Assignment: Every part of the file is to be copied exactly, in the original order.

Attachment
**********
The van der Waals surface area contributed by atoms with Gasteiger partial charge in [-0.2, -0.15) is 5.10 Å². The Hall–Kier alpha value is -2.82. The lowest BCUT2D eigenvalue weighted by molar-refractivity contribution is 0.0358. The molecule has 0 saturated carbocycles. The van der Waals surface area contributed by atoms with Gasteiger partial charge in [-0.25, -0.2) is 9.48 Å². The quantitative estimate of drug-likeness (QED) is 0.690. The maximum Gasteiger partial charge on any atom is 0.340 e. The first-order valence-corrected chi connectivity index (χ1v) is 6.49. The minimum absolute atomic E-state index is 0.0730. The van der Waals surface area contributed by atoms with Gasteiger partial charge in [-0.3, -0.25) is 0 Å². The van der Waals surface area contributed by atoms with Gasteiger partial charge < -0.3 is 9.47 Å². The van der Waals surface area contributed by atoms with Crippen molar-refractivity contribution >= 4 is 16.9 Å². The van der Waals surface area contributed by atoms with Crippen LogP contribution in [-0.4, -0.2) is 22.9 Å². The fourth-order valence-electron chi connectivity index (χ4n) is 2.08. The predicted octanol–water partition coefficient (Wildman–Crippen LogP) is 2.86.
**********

The van der Waals surface area contributed by atoms with Gasteiger partial charge in [-0.2, -0.15) is 5.10 Å². The Hall–Kier alpha value is -2.82. The lowest BCUT2D eigenvalue weighted by molar-refractivity contribution is 0.0358. The molecule has 0 saturated carbocycles. The van der Waals surface area contributed by atoms with Gasteiger partial charge in [-0.25, -0.2) is 9.48 Å². The quantitative estimate of drug-likeness (QED) is 0.690. The maximum Gasteiger partial charge on any atom is 0.340 e. The first-order valence-corrected chi connectivity index (χ1v) is 6.49. The minimum absolute atomic E-state index is 0.0730. The van der Waals surface area contributed by atoms with Gasteiger partial charge in [-0.3, -0.25) is 0 Å². The van der Waals surface area contributed by atoms with Gasteiger partial charge < -0.3 is 9.47 Å². The van der Waals surface area contributed by atoms with Crippen molar-refractivity contribution >= 4 is 16.9 Å². The van der Waals surface area contributed by atoms with Crippen LogP contribution in [-0.4, -0.2) is 22.9 Å². The fourth-order valence-electron chi connectivity index (χ4n) is 2.08. The predicted octanol–water partition coefficient (Wildman–Crippen LogP) is 2.86.